• 26% had undergone recent surgery
  • 7.4% had physical trauma
  • 7.4% had psychological stress
  • 11% had another precipitating event

This research is important to both understand NDPH better and to help classify whether it is a primary or secondary headache disorder, which can influence how it is treated.

Botox for NDPH

Perhaps more interesting for people with NDPH is a study of Botox as an NDPH treatment. In this study, 22 patients received Botox injections and 95.4% percent had multiple rounds of injections. Following the injections:

  • 4.6% of patients had 21-30 headache-free days a month
  • 18.1% had 11-20 headache-free days a month
  • 9.1% had 0-10 headache-free days a month
  • 68.2% had no decrease in headache days

Researchers also looked at a reduction in pain severity.

  • 13.6% had a greater than 50% decrease in headache severity
  • 54.6% had less than a 50% decrease in headache severity
  • 31.8% had no change in headache severity

The numbers aren’t staggering, but 32% of patients did have at least some headache-free days with Botox. That’s not trivial for people who have received no other relief.

This was a small retrospective study. It’s results point to the need for more research on Botox for NDPH.

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Apple’s iOS7 Could Worsen Migraine, Headache Symptoms

The zooming, sliding, parallax and other features of the new iPhone and iPad software could worsen your migraine or headache disorder symptoms. The British newspaper the Guardian reports that iOS 7 is making people with vestibular and some neurological disorders sicker. Unfortunately, I learned this firsthand when I upgraded my iPhone. The dizziness, nausea, and increased headache when I use my phone means I went from loving my phone and using it constantly, to no longer even wanting to look at it. And that’s after changing the accessibility settings to “reduced motion” (Settings > General > Accessibility > Reduce Motion).

If you haven’t upgraded yet, spend some time on someone else’s upgraded device before you commit to it on your own. Once you upgrade, there’s no going back! I was very careful to backup my phone before the upgrade, thinking I could restore it if I didn’t like the new operating system. When I tried to restore it, I discovered that iTunes forces the iOS7 upgrade along with the restore, thus rendering it an ineffective solution. Some Googling revealed that Apple no longer allows such downgrades.

If you’ve been made sick by the new animations on iOS 7, you can send a short email to accessibility@apple.com to explain which animations are problematic for you and request directions for disabling them. Or if you’ve decided not to upgrade because of the potential of worsening your symptoms, email them at that same address to request accessibility accommodations so you can use their software in the future.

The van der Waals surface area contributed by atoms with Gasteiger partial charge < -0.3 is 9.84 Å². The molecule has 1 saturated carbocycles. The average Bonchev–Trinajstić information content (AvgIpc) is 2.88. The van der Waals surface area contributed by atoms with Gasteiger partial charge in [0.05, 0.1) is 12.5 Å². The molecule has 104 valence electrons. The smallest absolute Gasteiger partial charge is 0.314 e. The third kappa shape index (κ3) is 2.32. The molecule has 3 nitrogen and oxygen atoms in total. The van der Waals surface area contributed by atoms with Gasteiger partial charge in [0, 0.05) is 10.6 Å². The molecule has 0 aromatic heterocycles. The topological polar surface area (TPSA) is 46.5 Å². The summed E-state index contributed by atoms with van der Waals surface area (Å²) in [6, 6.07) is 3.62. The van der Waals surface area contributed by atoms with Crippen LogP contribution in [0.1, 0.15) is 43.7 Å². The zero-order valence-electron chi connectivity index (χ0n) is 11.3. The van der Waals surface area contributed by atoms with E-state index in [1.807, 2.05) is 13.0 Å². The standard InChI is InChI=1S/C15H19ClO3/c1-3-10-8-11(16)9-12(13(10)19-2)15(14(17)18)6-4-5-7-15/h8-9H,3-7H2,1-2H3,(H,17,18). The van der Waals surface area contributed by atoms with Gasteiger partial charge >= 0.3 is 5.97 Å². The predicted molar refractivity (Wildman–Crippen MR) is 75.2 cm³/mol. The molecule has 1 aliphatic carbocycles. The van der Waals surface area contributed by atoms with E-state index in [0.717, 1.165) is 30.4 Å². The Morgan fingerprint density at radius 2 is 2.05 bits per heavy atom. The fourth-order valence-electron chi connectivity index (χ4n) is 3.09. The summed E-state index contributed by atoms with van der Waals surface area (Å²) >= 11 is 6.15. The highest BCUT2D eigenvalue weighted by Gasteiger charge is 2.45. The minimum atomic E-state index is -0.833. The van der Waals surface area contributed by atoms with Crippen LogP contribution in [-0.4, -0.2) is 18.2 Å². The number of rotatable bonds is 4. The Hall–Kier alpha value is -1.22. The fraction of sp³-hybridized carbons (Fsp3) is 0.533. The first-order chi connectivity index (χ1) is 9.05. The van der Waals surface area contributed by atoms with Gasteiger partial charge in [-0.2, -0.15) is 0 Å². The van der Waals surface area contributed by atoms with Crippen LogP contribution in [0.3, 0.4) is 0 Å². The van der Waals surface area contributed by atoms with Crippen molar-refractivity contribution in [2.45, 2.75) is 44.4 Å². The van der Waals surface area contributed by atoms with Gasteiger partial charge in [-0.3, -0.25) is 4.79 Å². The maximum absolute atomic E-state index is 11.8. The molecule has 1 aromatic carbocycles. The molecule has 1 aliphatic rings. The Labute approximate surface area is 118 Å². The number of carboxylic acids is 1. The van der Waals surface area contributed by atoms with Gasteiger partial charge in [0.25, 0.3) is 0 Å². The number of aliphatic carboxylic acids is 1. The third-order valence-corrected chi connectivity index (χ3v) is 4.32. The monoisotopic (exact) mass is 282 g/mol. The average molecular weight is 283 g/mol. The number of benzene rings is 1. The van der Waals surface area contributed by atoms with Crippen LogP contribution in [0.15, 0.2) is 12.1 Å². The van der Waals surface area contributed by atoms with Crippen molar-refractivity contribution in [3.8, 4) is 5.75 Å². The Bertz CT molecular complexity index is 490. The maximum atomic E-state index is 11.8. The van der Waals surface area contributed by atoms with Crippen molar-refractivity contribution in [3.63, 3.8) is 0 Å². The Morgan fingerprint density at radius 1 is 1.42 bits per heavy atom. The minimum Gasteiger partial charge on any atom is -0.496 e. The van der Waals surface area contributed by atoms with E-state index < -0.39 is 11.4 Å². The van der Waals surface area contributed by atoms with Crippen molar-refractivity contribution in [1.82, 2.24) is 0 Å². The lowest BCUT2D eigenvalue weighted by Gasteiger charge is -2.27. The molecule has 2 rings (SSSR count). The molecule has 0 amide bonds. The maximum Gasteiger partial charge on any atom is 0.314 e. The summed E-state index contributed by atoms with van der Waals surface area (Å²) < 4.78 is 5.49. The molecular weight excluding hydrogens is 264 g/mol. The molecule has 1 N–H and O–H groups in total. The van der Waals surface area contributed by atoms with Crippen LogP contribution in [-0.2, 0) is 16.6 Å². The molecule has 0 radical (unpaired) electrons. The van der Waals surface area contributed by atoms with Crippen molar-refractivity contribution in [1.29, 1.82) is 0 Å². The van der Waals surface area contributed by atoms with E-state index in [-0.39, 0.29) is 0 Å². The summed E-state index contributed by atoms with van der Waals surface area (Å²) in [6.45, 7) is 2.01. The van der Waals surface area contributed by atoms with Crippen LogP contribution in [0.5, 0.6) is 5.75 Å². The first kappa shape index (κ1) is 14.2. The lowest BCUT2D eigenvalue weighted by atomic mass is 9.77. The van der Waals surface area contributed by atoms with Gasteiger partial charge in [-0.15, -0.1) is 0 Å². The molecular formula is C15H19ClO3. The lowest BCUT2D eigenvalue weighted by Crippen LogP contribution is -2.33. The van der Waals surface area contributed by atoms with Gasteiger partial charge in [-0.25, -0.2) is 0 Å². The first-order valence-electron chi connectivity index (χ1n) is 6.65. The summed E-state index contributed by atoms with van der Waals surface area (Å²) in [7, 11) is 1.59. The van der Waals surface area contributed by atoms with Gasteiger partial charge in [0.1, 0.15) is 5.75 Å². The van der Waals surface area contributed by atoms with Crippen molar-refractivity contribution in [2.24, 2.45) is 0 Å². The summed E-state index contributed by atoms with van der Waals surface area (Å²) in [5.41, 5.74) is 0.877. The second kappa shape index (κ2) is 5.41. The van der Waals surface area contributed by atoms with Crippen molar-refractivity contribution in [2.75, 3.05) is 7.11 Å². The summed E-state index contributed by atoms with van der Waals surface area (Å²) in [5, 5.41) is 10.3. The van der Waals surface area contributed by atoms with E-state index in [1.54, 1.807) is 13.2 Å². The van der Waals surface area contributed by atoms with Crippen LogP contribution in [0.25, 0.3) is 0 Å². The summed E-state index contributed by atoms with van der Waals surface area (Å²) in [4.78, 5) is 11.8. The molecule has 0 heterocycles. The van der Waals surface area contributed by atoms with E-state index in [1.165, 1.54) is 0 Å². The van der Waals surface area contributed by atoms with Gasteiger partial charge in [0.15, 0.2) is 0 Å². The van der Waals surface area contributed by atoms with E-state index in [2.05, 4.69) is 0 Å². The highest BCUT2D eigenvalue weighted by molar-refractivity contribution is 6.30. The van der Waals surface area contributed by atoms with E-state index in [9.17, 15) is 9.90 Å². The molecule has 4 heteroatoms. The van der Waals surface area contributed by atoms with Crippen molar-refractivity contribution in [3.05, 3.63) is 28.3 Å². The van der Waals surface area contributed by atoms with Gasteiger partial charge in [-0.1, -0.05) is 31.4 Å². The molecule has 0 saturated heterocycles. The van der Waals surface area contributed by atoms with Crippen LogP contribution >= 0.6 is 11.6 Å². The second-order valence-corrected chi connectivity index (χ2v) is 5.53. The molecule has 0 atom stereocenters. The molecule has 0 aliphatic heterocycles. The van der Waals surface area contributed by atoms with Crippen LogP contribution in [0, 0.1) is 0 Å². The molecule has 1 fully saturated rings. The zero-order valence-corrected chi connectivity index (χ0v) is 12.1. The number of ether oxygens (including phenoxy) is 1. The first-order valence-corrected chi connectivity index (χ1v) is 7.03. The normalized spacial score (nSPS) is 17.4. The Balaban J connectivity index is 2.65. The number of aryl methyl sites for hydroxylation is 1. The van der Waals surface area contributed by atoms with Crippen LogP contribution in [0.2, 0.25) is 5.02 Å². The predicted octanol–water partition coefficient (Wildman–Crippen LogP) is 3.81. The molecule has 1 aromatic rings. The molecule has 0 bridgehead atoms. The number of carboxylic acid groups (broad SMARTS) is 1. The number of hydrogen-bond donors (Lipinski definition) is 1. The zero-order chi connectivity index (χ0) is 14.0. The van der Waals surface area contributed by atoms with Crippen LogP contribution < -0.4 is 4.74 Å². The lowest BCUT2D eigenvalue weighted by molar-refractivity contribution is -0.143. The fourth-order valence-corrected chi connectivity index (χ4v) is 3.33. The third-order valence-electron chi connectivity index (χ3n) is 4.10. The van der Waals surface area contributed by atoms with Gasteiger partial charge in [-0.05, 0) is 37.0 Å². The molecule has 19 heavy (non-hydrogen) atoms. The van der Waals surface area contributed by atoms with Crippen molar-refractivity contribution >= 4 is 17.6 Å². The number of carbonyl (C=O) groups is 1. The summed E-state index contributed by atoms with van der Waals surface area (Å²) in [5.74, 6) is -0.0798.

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Showing Others What a Migraine Attack is Really Like

Migraine Awareness Month Blogging Challenge #26: “From the Outside Looking In” — Write about what you think your family, friends and others think a day in life, a day with migraine disease is like.

This is the perfect time for me to reflect on what my life with migraine looks like to others. I’ve just returned from a long weekend in Minnesota, where Hart and I traveled for a wedding and to visit dear friends and family—many of his college friends, his sister, our closest friends from Seattle and my best friend from college. I spent much of the weekend in bed, though I made it out most evenings and managed to see everyone except my best friend from college. What was unique about this trip is that I was stuck in bed even though the pain never got above a level 6.

(Background: The longer people have known me, the less I have let them see how disabled I am. Counterintuitive, I know, but it has only been in the last three years that I’ve really let people see how sick I am. And by “people,” I mean everyone, including Hart. Including myself. There are many reasons for this, but two rise to the top of the list. First, I deluded myself into thinking I wasn’t as sick as I am by hiding from myself how debilitating the migraine attacks are. It was as if admitting how sick I was would somehow make it harder to improve my health. That if I couldn’t push through the attacks as I did for so many years, then something was really wrong with me. Also, I was ashamed of being sick and couldn’t shake the feeling that I was faking it. If being sick was a mindset, as I have so often been told, wasn’t my inability to get better a sign of weakness? Besides, how could a headache make me feel faint, weak and dizzy and make my knees buckle?)